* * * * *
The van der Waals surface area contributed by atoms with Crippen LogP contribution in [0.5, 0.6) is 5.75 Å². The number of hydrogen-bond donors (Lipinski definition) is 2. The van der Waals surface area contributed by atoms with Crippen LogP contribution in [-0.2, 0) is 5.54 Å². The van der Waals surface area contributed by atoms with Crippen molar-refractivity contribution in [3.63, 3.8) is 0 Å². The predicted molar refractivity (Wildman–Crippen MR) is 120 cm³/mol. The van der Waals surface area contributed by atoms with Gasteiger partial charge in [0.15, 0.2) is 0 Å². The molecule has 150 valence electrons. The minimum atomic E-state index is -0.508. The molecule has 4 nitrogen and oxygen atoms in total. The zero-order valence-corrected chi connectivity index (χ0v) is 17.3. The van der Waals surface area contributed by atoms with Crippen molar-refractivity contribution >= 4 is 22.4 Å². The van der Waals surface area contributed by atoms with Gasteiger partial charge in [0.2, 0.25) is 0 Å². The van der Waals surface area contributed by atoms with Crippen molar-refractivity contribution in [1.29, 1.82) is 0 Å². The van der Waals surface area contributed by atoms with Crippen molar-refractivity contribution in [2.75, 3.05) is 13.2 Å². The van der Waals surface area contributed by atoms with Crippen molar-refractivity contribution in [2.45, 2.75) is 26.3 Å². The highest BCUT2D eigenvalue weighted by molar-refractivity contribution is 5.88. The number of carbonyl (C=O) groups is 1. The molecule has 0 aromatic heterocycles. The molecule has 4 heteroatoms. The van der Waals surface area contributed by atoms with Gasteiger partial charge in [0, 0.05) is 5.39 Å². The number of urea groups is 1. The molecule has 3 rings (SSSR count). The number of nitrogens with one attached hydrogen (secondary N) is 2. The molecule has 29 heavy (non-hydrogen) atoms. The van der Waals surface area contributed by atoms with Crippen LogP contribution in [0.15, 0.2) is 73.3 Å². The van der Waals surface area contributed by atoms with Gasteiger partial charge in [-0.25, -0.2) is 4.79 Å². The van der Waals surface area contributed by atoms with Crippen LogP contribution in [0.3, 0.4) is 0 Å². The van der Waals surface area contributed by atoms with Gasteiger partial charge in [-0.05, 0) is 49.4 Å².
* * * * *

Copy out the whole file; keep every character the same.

The van der Waals surface area contributed by atoms with Crippen LogP contribution in [0.5, 0.6) is 5.75 Å². The number of hydrogen-bond donors (Lipinski definition) is 2. The van der Waals surface area contributed by atoms with Crippen LogP contribution in [-0.2, 0) is 5.54 Å². The van der Waals surface area contributed by atoms with Crippen molar-refractivity contribution in [3.63, 3.8) is 0 Å². The predicted molar refractivity (Wildman–Crippen MR) is 120 cm³/mol. The van der Waals surface area contributed by atoms with Gasteiger partial charge in [0.15, 0.2) is 0 Å². The molecule has 150 valence electrons. The minimum atomic E-state index is -0.508. The molecule has 4 nitrogen and oxygen atoms in total. The zero-order valence-corrected chi connectivity index (χ0v) is 17.3. The van der Waals surface area contributed by atoms with Crippen molar-refractivity contribution >= 4 is 22.4 Å². The van der Waals surface area contributed by atoms with Gasteiger partial charge in [0.2, 0.25) is 0 Å². The van der Waals surface area contributed by atoms with Crippen molar-refractivity contribution in [1.29, 1.82) is 0 Å². The van der Waals surface area contributed by atoms with Crippen molar-refractivity contribution in [2.75, 3.05) is 13.2 Å². The van der Waals surface area contributed by atoms with Crippen molar-refractivity contribution in [2.45, 2.75) is 26.3 Å². The highest BCUT2D eigenvalue weighted by molar-refractivity contribution is 5.88. The number of carbonyl (C=O) groups is 1. The molecule has 0 aromatic heterocycles. The molecule has 4 heteroatoms. The van der Waals surface area contributed by atoms with Gasteiger partial charge in [0, 0.05) is 5.39 Å². The number of urea groups is 1. The molecule has 3 rings (SSSR count). The number of nitrogens with one attached hydrogen (secondary N) is 2. The molecule has 29 heavy (non-hydrogen) atoms. The van der Waals surface area contributed by atoms with Crippen LogP contribution in [0.15, 0.2) is 73.3 Å². The van der Waals surface area contributed by atoms with Gasteiger partial charge in [-0.25, -0.2) is 4.79 Å². The van der Waals surface area contributed by atoms with Crippen LogP contribution in [0.3, 0.4) is 0 Å². The van der Waals surface area contributed by atoms with Gasteiger partial charge in [-0.05, 0) is 49.4 Å².